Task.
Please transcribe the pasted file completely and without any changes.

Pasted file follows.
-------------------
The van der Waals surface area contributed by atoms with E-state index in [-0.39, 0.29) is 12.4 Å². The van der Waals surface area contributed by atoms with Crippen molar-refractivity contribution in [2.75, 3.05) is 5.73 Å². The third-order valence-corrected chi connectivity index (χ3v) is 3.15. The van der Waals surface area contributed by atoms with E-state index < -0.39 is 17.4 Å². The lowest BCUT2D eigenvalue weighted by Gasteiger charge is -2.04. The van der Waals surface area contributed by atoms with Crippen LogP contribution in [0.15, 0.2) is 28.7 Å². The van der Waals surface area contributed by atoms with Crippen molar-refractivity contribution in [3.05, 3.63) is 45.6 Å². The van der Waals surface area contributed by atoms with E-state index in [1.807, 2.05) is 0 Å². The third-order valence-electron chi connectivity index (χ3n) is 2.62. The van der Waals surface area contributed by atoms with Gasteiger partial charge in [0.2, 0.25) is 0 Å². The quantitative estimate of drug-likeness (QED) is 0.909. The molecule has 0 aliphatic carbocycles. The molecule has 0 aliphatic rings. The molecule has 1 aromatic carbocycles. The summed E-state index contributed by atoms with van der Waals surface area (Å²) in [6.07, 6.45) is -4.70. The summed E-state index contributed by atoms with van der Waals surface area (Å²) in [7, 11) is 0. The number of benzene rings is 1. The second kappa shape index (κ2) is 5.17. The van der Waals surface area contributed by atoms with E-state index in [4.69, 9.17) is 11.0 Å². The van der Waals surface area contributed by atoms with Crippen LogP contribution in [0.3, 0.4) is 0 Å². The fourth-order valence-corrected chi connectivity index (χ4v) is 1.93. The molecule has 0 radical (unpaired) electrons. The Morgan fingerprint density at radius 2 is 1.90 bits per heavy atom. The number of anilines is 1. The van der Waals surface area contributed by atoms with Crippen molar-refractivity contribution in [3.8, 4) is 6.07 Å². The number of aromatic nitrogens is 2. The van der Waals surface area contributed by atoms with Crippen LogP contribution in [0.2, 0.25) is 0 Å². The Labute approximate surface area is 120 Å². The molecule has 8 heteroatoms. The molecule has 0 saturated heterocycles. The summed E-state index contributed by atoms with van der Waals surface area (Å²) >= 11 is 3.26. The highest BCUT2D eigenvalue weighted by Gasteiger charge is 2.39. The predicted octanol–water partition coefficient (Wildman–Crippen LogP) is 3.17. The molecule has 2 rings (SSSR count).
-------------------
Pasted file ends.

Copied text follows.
The van der Waals surface area contributed by atoms with E-state index in [-0.39, 0.29) is 12.4 Å². The van der Waals surface area contributed by atoms with Crippen molar-refractivity contribution in [2.75, 3.05) is 5.73 Å². The third-order valence-corrected chi connectivity index (χ3v) is 3.15. The van der Waals surface area contributed by atoms with E-state index < -0.39 is 17.4 Å². The lowest BCUT2D eigenvalue weighted by Gasteiger charge is -2.04. The van der Waals surface area contributed by atoms with Crippen LogP contribution in [0.15, 0.2) is 28.7 Å². The van der Waals surface area contributed by atoms with Crippen molar-refractivity contribution in [3.05, 3.63) is 45.6 Å². The van der Waals surface area contributed by atoms with E-state index in [1.807, 2.05) is 0 Å². The third-order valence-electron chi connectivity index (χ3n) is 2.62. The van der Waals surface area contributed by atoms with Gasteiger partial charge in [0.2, 0.25) is 0 Å². The quantitative estimate of drug-likeness (QED) is 0.909. The molecule has 0 aliphatic carbocycles. The molecule has 0 aliphatic rings. The molecule has 1 aromatic carbocycles. The summed E-state index contributed by atoms with van der Waals surface area (Å²) in [6.07, 6.45) is -4.70. The summed E-state index contributed by atoms with van der Waals surface area (Å²) in [7, 11) is 0. The number of benzene rings is 1. The second kappa shape index (κ2) is 5.17. The van der Waals surface area contributed by atoms with E-state index in [4.69, 9.17) is 11.0 Å². The van der Waals surface area contributed by atoms with Crippen LogP contribution in [0.3, 0.4) is 0 Å². The fourth-order valence-corrected chi connectivity index (χ4v) is 1.93. The molecule has 0 radical (unpaired) electrons. The Morgan fingerprint density at radius 2 is 1.90 bits per heavy atom. The number of anilines is 1. The van der Waals surface area contributed by atoms with Crippen molar-refractivity contribution in [3.8, 4) is 6.07 Å². The number of aromatic nitrogens is 2. The van der Waals surface area contributed by atoms with Crippen LogP contribution in [0.2, 0.25) is 0 Å². The Labute approximate surface area is 120 Å². The molecule has 8 heteroatoms. The molecule has 0 saturated heterocycles. The summed E-state index contributed by atoms with van der Waals surface area (Å²) >= 11 is 3.26. The highest BCUT2D eigenvalue weighted by Gasteiger charge is 2.39. The predicted octanol–water partition coefficient (Wildman–Crippen LogP) is 3.17. The molecule has 2 rings (SSSR count).